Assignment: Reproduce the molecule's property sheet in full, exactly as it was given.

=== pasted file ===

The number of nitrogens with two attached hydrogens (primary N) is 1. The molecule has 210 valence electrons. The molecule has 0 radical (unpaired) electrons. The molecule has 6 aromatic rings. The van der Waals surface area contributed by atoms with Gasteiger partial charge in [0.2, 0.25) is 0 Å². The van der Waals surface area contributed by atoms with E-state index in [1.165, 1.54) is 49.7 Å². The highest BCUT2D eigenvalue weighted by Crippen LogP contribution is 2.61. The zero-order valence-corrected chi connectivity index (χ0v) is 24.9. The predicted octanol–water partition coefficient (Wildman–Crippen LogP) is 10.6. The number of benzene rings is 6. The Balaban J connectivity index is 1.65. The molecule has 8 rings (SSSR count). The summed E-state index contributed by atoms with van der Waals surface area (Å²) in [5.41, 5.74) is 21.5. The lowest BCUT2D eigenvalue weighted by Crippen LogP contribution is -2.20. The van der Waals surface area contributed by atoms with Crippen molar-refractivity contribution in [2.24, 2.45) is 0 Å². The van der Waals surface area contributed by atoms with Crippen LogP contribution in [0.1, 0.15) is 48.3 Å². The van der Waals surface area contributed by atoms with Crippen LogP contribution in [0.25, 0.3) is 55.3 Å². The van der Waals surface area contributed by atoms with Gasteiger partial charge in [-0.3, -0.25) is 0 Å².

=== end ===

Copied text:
The number of nitrogens with two attached hydrogens (primary N) is 1. The molecule has 210 valence electrons. The molecule has 0 radical (unpaired) electrons. The molecule has 6 aromatic rings. The van der Waals surface area contributed by atoms with Gasteiger partial charge in [0.2, 0.25) is 0 Å². The van der Waals surface area contributed by atoms with E-state index in [1.165, 1.54) is 49.7 Å². The highest BCUT2D eigenvalue weighted by Crippen LogP contribution is 2.61. The zero-order valence-corrected chi connectivity index (χ0v) is 24.9. The predicted octanol–water partition coefficient (Wildman–Crippen LogP) is 10.6. The number of benzene rings is 6. The Balaban J connectivity index is 1.65. The molecule has 8 rings (SSSR count). The summed E-state index contributed by atoms with van der Waals surface area (Å²) in [5.41, 5.74) is 21.5. The lowest BCUT2D eigenvalue weighted by Crippen LogP contribution is -2.20. The van der Waals surface area contributed by atoms with Crippen molar-refractivity contribution in [2.24, 2.45) is 0 Å². The van der Waals surface area contributed by atoms with Crippen LogP contribution in [0.1, 0.15) is 48.3 Å². The van der Waals surface area contributed by atoms with Crippen LogP contribution in [0.25, 0.3) is 55.3 Å². The van der Waals surface area contributed by atoms with Gasteiger partial charge in [-0.3, -0.25) is 0 Å².